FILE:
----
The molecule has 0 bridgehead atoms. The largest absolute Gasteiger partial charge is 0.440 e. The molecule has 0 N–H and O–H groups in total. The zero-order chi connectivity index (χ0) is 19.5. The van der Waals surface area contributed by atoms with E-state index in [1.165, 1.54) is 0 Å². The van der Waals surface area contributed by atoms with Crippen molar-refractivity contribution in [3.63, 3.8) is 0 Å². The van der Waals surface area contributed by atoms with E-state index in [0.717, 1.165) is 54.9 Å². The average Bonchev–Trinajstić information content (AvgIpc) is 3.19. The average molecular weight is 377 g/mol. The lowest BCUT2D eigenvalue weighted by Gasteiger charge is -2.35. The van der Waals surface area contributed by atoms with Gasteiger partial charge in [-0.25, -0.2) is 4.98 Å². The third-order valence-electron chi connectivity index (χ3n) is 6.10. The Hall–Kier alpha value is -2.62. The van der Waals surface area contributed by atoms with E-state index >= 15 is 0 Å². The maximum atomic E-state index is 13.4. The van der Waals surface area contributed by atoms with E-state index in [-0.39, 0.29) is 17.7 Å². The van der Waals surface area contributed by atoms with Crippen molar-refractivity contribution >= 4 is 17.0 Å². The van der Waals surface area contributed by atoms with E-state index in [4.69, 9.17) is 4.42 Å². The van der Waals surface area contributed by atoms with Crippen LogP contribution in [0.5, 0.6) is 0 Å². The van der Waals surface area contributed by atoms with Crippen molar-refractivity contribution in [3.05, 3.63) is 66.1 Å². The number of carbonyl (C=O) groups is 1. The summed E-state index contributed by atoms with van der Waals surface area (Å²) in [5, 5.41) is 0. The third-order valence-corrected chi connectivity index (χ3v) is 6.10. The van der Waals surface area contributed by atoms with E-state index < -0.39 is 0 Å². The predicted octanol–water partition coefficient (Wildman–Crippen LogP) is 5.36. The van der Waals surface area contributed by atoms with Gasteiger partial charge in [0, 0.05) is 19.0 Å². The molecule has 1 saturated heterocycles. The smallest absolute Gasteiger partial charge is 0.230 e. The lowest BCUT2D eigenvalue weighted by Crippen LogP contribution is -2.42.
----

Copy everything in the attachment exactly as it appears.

The molecule has 0 bridgehead atoms. The largest absolute Gasteiger partial charge is 0.440 e. The molecule has 0 N–H and O–H groups in total. The zero-order chi connectivity index (χ0) is 19.5. The van der Waals surface area contributed by atoms with E-state index in [1.165, 1.54) is 0 Å². The van der Waals surface area contributed by atoms with Crippen molar-refractivity contribution in [3.63, 3.8) is 0 Å². The van der Waals surface area contributed by atoms with E-state index in [0.717, 1.165) is 54.9 Å². The average Bonchev–Trinajstić information content (AvgIpc) is 3.19. The average molecular weight is 377 g/mol. The lowest BCUT2D eigenvalue weighted by Gasteiger charge is -2.35. The van der Waals surface area contributed by atoms with Gasteiger partial charge in [-0.25, -0.2) is 4.98 Å². The third-order valence-electron chi connectivity index (χ3n) is 6.10. The Hall–Kier alpha value is -2.62. The van der Waals surface area contributed by atoms with E-state index >= 15 is 0 Å². The maximum atomic E-state index is 13.4. The van der Waals surface area contributed by atoms with E-state index in [-0.39, 0.29) is 17.7 Å². The van der Waals surface area contributed by atoms with Crippen molar-refractivity contribution >= 4 is 17.0 Å². The van der Waals surface area contributed by atoms with E-state index in [4.69, 9.17) is 4.42 Å². The van der Waals surface area contributed by atoms with Crippen LogP contribution in [0.5, 0.6) is 0 Å². The van der Waals surface area contributed by atoms with Crippen molar-refractivity contribution in [3.05, 3.63) is 66.1 Å². The number of carbonyl (C=O) groups is 1. The summed E-state index contributed by atoms with van der Waals surface area (Å²) in [5, 5.41) is 0. The third-order valence-corrected chi connectivity index (χ3v) is 6.10. The van der Waals surface area contributed by atoms with E-state index < -0.39 is 0 Å². The predicted octanol–water partition coefficient (Wildman–Crippen LogP) is 5.36. The van der Waals surface area contributed by atoms with Gasteiger partial charge in [0, 0.05) is 19.0 Å². The molecule has 1 saturated heterocycles. The smallest absolute Gasteiger partial charge is 0.230 e. The lowest BCUT2D eigenvalue weighted by Crippen LogP contribution is -2.42.